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A woman showing vintage clothing on a rack in her apartment

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A Beginner’s Guide to Starting an Online Vintage Shop

How to actually get it done, from the people who have.

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If you’re the kind of person whose idea of an awesome day involves hitting up an estate sale at the crack of dawn, driving out to a giant flea market, or scouring thrift store after thrift store, at some point or another you’ve probably thought: It would be amazing to do this for a living.

And then: HOW? Selling vintage might seem like a dream job, or even a dream side hustle. But if you don’t have any experience with retail, the whole undertaking sounds pretty overwhelming. Where do you source your stuff? How do you know what to charge? And considering how much competition there is, can you actually earn enough to make a living?

The good news is that getting started might actually be easier than you think. Opening an online vintage store doesn’t have to require tons of technical expertise. And if you stay true to your unique style and are willing to put in some legwork, you really can make it work.

In fact, plenty of shop owners who sell full-time (or close to full-time) started out with little or no experience in retail or e-commerce. They were just obsessed with vintage. "I started selling because I had so much stuff of my own, I needed to make space in my closet. Plus, I love exploring flea markets and estate sales," says Yeonhee Lee, founder of Standard Edition in Los Angeles. "It was more like a hobby that became a job."

She’s not the only one. Here’s how how Lee and five other successful vintage sellers went from casual thrifter to thriving shop owner — and how you can do the same.

Vintage handbags displayed on a mantle
Handbags from Narro, shot inside founder Caitlin McNulty’s apartment.
Nneoma Aijwe

I. Building Your Brand

Shape your style.

Chances are, you’ve already been buying secondhand for years. So look at the pieces you already own — even if you don’t plan on selling them — and figure out what ties them together: Maybe they’re mostly made of natural fibers, or have a similar fit-and-flare shape. Having a cohesive, curated aesthetic (and, okay, the lack of mothball smell) is what separates a vintage shop from a thrift store.

It’s also the thing that will set a shop apart from the countless others that are already out there. There are a million online vintage shops out there — so it’s essential to figure out what will make yours different from the rest. "If you can achieve that, you’ll build a base of customers who share that same vision," says Caitlin McNulty, founder of Narro in Brooklyn.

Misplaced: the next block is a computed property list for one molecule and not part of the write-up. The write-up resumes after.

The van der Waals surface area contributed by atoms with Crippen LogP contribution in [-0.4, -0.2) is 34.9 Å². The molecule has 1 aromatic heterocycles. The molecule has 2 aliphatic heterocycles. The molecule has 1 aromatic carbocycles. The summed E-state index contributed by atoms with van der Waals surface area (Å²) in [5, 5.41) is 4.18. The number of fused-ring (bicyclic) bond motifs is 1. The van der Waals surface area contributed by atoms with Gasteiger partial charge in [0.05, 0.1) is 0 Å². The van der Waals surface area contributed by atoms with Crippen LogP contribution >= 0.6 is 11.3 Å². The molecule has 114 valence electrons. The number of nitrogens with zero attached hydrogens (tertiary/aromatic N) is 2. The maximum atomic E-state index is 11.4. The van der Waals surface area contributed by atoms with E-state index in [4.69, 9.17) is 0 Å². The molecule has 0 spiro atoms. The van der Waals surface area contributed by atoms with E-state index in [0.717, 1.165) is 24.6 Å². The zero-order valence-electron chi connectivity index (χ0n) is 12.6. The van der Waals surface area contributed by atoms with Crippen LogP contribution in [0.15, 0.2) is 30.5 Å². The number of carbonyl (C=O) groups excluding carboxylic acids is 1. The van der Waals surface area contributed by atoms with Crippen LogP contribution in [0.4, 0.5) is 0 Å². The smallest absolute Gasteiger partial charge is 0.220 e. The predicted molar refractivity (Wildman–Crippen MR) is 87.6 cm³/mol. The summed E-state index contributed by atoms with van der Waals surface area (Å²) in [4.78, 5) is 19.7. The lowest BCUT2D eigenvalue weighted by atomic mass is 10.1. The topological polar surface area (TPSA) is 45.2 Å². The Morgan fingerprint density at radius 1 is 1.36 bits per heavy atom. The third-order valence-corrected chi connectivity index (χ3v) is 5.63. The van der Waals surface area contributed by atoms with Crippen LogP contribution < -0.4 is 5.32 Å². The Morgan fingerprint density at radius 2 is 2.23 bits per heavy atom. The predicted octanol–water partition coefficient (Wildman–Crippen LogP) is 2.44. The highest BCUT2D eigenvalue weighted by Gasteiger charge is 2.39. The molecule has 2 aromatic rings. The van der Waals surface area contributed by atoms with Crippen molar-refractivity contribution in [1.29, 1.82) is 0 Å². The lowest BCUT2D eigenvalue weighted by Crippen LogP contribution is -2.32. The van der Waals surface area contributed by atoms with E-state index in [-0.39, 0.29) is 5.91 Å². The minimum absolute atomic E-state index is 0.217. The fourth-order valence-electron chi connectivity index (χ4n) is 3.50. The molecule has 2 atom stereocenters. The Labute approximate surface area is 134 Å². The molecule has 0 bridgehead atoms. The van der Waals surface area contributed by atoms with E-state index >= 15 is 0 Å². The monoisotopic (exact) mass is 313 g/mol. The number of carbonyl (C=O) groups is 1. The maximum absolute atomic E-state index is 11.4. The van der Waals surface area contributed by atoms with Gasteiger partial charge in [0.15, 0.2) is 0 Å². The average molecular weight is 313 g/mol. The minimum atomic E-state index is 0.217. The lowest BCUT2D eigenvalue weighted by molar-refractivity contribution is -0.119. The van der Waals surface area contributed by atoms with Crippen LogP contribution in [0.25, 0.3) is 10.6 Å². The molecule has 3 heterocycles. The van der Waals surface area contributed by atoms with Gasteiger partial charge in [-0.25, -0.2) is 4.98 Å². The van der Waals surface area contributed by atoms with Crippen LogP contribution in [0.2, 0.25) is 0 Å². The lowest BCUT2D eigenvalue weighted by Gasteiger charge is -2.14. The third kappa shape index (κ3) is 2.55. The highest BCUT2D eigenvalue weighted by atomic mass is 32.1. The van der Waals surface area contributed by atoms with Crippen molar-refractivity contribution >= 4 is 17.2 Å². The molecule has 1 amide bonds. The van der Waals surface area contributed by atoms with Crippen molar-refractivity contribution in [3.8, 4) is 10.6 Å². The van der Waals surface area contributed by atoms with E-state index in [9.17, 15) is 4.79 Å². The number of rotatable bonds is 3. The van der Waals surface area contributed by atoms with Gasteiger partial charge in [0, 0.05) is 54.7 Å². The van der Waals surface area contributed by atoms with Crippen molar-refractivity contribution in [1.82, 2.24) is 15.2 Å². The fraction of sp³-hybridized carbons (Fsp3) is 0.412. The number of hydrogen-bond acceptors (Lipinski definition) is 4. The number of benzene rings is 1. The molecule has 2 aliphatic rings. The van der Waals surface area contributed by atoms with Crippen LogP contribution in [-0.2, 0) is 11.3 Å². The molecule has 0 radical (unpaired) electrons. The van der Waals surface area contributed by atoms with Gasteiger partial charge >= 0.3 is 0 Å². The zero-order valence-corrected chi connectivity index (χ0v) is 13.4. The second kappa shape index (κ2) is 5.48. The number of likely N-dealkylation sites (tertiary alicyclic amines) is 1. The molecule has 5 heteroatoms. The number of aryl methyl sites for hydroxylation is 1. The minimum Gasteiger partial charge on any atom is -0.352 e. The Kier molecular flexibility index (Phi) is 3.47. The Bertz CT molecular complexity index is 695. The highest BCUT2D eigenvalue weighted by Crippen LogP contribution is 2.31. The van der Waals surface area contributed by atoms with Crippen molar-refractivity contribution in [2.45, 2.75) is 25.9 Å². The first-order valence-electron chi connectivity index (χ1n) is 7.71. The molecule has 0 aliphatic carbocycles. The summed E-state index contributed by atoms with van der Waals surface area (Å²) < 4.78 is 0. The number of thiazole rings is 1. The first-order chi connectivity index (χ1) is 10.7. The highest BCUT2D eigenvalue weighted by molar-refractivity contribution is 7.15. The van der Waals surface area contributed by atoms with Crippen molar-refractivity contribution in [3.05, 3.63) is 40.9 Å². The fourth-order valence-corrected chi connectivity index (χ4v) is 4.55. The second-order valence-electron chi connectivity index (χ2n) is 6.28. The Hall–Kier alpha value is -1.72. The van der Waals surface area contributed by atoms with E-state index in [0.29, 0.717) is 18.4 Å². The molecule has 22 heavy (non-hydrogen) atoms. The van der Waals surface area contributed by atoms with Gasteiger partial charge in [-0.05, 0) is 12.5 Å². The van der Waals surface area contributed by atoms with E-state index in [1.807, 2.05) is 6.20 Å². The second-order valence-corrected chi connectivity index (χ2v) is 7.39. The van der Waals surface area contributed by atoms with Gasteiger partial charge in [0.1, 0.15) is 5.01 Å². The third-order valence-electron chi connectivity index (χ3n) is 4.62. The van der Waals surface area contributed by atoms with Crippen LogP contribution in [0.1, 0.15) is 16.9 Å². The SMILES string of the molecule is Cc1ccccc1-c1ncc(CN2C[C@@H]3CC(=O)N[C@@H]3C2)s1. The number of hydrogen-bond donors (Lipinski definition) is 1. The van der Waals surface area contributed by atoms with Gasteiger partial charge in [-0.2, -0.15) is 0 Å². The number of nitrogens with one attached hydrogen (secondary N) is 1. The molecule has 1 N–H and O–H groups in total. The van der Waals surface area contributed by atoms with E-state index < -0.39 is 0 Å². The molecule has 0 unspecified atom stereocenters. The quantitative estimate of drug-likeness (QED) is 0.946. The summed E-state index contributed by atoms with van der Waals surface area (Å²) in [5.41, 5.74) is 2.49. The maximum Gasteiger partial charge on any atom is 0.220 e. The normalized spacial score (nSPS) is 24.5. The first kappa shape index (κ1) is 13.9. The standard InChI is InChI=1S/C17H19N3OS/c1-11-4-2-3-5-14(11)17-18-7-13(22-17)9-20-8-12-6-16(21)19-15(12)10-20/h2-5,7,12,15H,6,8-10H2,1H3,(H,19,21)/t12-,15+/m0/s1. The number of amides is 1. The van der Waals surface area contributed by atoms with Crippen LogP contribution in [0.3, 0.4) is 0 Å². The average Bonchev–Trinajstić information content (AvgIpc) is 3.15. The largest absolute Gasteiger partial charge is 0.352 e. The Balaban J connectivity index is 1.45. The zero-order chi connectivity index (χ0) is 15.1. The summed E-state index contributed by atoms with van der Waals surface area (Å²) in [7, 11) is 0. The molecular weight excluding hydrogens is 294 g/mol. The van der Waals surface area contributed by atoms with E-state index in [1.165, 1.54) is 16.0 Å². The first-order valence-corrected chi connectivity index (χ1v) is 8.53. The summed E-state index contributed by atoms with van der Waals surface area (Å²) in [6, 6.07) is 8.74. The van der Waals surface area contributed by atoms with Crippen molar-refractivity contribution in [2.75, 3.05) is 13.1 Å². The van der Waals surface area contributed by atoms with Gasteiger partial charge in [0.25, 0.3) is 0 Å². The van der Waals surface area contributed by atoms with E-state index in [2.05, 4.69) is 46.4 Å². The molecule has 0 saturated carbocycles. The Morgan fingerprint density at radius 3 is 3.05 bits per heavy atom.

Write a plan.

A formalized business plan isn’t a must for selling vintage as a hobby, or even as an experiment to see whether it might work full-time. In fact, it’s pretty normal to feel like you have no idea what you’re doing. Most of the pros here started out selling vintage for fun (or because their closets were bursting), and didn’t know much about the business at first. "Everything was new for me, and I was sort of learning on the job," says Toni Walker, founder of Fair Season in Los Angeles.

But in order to dive right in and do this as a living, having some kind framework definitely helps. "When I decided to go full-time, I wrote a business plan with my expenses and costs. What would my cash flow look like?" says Amy Yee, founder of Maeven Vintage in Brooklyn. Her largest expense was staffing, but other costs included rent for her studio space, liability insurance, legal and other professional fees, and marketing.

At a minimum, decide how much you’ll plan to spend on inventory, plus other expenses like shipping supplies, photography equipment, models or dress forms, plus travel money for any out-of-town buying trips. There are no right or wrong answers here, as long as you predict that you’ll be able to sell enough to recoup those costs — and still turn a profit.

A woman looking through a rack of vintage clothes
A rack of vintage from Narro.
Photo: Nneoma Aijwe

II. Sourcing Your Stuff

Go beyond the neighborhood thrift shop.

Sure, the local Savers or Goodwill might have a rogue gem or two, especially vintage from the ‘80s or ‘90s. But if you’re trying to stock up on more than just a handful of pieces, branching out is a must. Walker, for instance, built up her initial inventory by scouring estate sales in the Midwest.

If you live in a bigger town or city, take a day or weekend trip to a more rural, less populated area, where the thrift stores are less likely to be picked over. "My boyfriend and I travel, and we’re always at random thrift stores in small towns," says Sara Gelston, founder of Grammar Company in Indianapolis. And put the word out that you’re interested in acquiring vintage pieces. Established shop owners often buy directly from individuals looking to sell a private collection.